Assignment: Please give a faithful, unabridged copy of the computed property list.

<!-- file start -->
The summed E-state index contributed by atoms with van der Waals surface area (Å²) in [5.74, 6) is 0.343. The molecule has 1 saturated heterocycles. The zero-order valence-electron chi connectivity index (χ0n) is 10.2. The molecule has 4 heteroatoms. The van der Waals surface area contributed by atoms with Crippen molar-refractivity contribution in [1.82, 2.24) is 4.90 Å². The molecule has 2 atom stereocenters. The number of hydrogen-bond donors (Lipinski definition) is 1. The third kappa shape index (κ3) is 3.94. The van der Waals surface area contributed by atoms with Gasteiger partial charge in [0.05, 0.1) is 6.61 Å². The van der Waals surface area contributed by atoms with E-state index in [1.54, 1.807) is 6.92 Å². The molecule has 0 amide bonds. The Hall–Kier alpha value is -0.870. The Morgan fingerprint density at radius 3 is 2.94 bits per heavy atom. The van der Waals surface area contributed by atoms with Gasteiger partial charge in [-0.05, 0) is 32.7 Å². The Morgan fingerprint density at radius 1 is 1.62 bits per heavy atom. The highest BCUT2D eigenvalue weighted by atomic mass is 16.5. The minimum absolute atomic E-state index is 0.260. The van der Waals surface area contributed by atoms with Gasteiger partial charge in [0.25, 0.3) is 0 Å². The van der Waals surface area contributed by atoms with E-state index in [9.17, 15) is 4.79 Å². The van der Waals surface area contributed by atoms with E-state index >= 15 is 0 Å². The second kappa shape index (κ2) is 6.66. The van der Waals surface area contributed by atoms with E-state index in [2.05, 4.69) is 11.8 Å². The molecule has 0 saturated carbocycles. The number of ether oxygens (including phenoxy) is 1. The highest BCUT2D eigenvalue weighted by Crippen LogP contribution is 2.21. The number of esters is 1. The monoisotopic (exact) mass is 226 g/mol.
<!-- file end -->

The summed E-state index contributed by atoms with van der Waals surface area (Å²) in [5.74, 6) is 0.343. The molecule has 1 saturated heterocycles. The zero-order valence-electron chi connectivity index (χ0n) is 10.2. The molecule has 4 heteroatoms. The van der Waals surface area contributed by atoms with Crippen molar-refractivity contribution in [1.82, 2.24) is 4.90 Å². The molecule has 2 atom stereocenters. The number of hydrogen-bond donors (Lipinski definition) is 1. The third kappa shape index (κ3) is 3.94. The van der Waals surface area contributed by atoms with Gasteiger partial charge in [0.05, 0.1) is 6.61 Å². The van der Waals surface area contributed by atoms with E-state index in [1.54, 1.807) is 6.92 Å². The molecule has 0 amide bonds. The Hall–Kier alpha value is -0.870. The Morgan fingerprint density at radius 3 is 2.94 bits per heavy atom. The van der Waals surface area contributed by atoms with Gasteiger partial charge in [-0.05, 0) is 32.7 Å². The Morgan fingerprint density at radius 1 is 1.62 bits per heavy atom. The highest BCUT2D eigenvalue weighted by atomic mass is 16.5. The minimum absolute atomic E-state index is 0.260. The van der Waals surface area contributed by atoms with Gasteiger partial charge in [0.25, 0.3) is 0 Å². The van der Waals surface area contributed by atoms with E-state index in [9.17, 15) is 4.79 Å². The van der Waals surface area contributed by atoms with E-state index >= 15 is 0 Å². The second kappa shape index (κ2) is 6.66. The van der Waals surface area contributed by atoms with E-state index in [2.05, 4.69) is 11.8 Å². The molecule has 0 saturated carbocycles. The number of ether oxygens (including phenoxy) is 1. The highest BCUT2D eigenvalue weighted by Crippen LogP contribution is 2.21. The number of esters is 1. The monoisotopic (exact) mass is 226 g/mol.